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Women's Rights in the Muslim World: the Universal-Particular Interplay

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An ironic ramification of the tragedy of September 11 and the subsequent demise of the Taliban government in Afghanistan seems to be an unprecedented rise in the international prominence of issues concerning the rights and status of women in the Islamic world. This increased international attention to women's quest for equal civil and human rights and a better appreciation of women's agency in the modernization and democratization of the Islamic world can be a welcome development. The significance of this potentially positive turn is better appreciated when we bear in mind that if it were not for the outrage and protest widely expressed by international feminist groups, especially Afghan women activists and American feminists, the US government, prompted by some oil companies, would probably have recognized the Taliban government. Perhaps it would have taken no less than the September 11 wake up call for many officials to speak out against the blatant violations of women's rights in Afghanistan. The worldwide outcry against the Taliban's destruction of a few historic statues in Bamiyan was indeed much louder and wider than those raised against their daily abuse of women and blatant violations of women's/human rights in Afghanistan. The increased attention of Western leaders towards the rights of Muslim women will probably be short-lived, but advocates of women's rights can work to turn this development into long-lasting progress. This problem must be approached on two fronts. On the one hand, how can we transform interest in Muslim women's rights into an effective and long-term foreign policy (including foreign aid) on the part of Western governments? On the other, how can we mobilize new resources in support of Muslim women's grassroots activism, which can exert effective pressure on the governments and ruling elites of Muslim societies and force concrete legal reforms and policy change? First, we need to turn this increased and at times "otherizing" attention into a deeper awareness of the complexity of the "Muslim women question," its commonalities as well as its differences with the "women question" in non-Muslim countries, its historical roots and present interconnectedness to broader national and international socio-economic and political problems in the global context. Starting with a brief review of the global state of women's rights in general and a comparative historical background of Muslim women's rights in particular, this paper will attempt to make the following arguments and policy recommendations:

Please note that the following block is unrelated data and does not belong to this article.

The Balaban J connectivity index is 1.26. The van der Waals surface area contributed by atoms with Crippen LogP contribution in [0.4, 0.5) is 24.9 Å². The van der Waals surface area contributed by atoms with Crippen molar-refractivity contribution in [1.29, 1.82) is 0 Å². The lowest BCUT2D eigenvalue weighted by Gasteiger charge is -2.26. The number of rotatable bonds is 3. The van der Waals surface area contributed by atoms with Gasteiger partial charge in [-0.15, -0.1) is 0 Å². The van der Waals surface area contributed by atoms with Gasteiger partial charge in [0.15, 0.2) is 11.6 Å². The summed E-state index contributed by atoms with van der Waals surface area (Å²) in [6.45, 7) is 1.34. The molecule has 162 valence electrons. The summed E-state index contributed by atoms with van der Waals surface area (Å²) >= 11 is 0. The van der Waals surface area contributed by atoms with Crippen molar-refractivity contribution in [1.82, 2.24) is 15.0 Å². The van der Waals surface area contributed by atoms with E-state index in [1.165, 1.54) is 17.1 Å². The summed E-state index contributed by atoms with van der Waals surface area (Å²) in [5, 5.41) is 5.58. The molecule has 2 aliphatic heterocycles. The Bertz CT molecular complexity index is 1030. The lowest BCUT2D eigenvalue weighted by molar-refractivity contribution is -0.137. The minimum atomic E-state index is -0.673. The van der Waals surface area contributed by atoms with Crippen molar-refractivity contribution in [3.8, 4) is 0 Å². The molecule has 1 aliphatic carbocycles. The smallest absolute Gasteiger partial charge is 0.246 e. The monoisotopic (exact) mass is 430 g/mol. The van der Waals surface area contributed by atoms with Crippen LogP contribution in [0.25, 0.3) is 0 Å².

1. Historically speaking, sexism has not been peculiar to the Islamic world or to the Islamic religion;

2. What is peculiar is that a visible gap has emerged in modern times between the Islamic world and the Christian West with regard to the degree of egalitarian improvement in women's rights;

3. This gap has been due to the legacy of colonialism, underdevelopment, defective modernization, the weakness of a modern middle class, democratic deficit, the persistence of cultural and religious patriarchal constructs such as sharia due to failure of reform and secularization within Islam, and weakness of civil society organizations - especially women's organizations - in the Muslim world;

4. The recent surge in identity politics, Islamism and religio-nationalist movements is in part due to socio-economic and cultural dislocation, polarization and alienation caused by modernization, Westernization and globalization, and in part is a "patriarchal protest movement" in reaction to the challenges that the emergence of modern middle class women poses to traditional patriarchal gender relations;

5. Processes of democratization, civil society building, consolidation of civil rights and universal human/women's rights are intertwined with reformation in Islam, feminist discourse and women's movements. Gender has become the blind spot of democratization in the Islamic world;

6. In terms of national and international policy implications, it should be recognized that women and youth have become the main forces of modernization and democratization in the Islamic world. Democracy cannot be consolidated without a new generation of Muslim leaders and state-elites who are more aware of the new realities of a globalized world and more committed to universal women's/human rights;

7. To win the war against terrorism and patriarchal Islamism, we need more than military might. In the short- and medium-term, a just resolution of the Israeli-Palestinian conflict can alter the present social psychological milieu that has allowed the growth of extremism and male-biased identity politics; and

8. In the long-term, democratization and comprehensive gender-sensitive development seems to be the only effective strategy. A significant component of this strategy has to be Islamic reformation, which requires international dialogue with and support for egalitarian and democratic voices in the Muslim world.

Affiliations: 1: California State University, Northridge


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